I fixed myself a mushroom omelette with a huge glass of orange juice. I grabbed the newspaper in the mailbox and settled down into my eating habit: one bite of omelette for my body, one bite of news for my mind. Repeat as needed.
Once filled on all accounts, I started to hop in the shower. As I walked past the bathroom mirror, I noticed my strawberry blond hair, heavy on the strawberry, had more knots than macramé and crackled with more electricity than power lines. Combined with my slightly slanted eyes, I gave off a fierce and savage feline vibe. Quite a night I had! I tried to tame my mane and finally decided to bring a comb with me in the shower. It took a toll on my spring-scented conditioner but I managed to turn the tangles into soft curls. I now looked like a wet kitten but I saved myself with a little hot air from the blow-dryer. Sexy secretary it is!
Back to the bedroom, I fought with the bed sheets to put them in order. This day was definitely starting with a lot of struggles. At least, by the time I was done, the humidity left on my body had dried so I could slip in my clothes. There is nothing I hate more than putting clothes on right after shower and feeling them stick to my skin.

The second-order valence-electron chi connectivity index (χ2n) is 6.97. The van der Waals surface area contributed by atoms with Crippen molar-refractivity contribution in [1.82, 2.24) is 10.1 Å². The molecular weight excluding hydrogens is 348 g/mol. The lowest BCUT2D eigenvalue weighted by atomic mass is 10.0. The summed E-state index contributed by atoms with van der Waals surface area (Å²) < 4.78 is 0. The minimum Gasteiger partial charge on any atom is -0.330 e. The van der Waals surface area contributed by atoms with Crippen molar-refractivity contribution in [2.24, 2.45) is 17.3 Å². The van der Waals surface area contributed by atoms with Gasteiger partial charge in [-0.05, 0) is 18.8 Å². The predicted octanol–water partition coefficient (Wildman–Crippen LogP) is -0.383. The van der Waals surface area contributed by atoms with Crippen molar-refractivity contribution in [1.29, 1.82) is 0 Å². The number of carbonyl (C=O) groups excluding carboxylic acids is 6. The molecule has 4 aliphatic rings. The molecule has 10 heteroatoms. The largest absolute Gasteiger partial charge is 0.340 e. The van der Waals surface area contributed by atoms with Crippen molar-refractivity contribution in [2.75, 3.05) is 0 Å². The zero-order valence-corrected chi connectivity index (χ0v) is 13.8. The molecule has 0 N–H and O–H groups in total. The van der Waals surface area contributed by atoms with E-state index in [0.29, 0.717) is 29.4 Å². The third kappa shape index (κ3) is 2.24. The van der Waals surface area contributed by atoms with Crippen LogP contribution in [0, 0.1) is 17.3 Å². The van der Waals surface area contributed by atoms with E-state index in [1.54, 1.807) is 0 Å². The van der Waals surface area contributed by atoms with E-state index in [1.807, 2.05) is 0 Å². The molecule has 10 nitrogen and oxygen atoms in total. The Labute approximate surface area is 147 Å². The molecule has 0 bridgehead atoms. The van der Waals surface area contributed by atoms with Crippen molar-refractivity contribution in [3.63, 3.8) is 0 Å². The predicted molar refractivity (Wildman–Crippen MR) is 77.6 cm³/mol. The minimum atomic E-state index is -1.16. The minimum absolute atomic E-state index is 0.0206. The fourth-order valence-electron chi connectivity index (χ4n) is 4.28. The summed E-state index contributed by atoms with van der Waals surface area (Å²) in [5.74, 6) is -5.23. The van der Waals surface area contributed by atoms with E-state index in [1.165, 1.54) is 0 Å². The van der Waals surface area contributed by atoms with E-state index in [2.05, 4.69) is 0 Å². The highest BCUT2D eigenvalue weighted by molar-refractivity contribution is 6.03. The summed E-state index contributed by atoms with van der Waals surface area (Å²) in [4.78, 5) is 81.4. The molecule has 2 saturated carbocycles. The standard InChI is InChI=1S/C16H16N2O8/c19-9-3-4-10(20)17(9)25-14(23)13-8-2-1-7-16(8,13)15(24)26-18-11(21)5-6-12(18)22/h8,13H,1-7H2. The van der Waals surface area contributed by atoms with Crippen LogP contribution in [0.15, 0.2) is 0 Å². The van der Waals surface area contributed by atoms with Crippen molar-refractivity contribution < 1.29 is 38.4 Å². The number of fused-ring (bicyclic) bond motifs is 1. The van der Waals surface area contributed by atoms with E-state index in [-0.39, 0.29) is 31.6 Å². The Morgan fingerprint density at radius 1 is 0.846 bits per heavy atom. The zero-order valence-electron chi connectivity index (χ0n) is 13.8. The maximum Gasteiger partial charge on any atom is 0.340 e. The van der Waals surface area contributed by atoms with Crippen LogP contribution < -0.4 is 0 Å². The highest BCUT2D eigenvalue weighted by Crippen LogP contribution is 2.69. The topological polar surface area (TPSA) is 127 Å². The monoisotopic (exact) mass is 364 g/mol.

I browsed through my “dry-cleaner only” suits. I allow myself to dress more casually on Fridays but Mondays were classy. I picked up my silver ensemble and a turquoise blouse adorned with a few ruffles along the neckline. I added a thin belt with a silver and teal buckle to my straight pants and fished the matching earrings and choker out of my tiny jewellery box. I pulled half of my hair behind my head and secured it with a few bobby pins. The curls fluffed nicely down my neck but my face was free and the hairdo wouldn’t be uncomfortable to lie on.
I applied some light make-up; just enough to give me an extra-healthy look and make my hunter green eyes stand out. I slid my glasses back up my button nose, splashed a little perfume on my neck and wrists, and was off to work.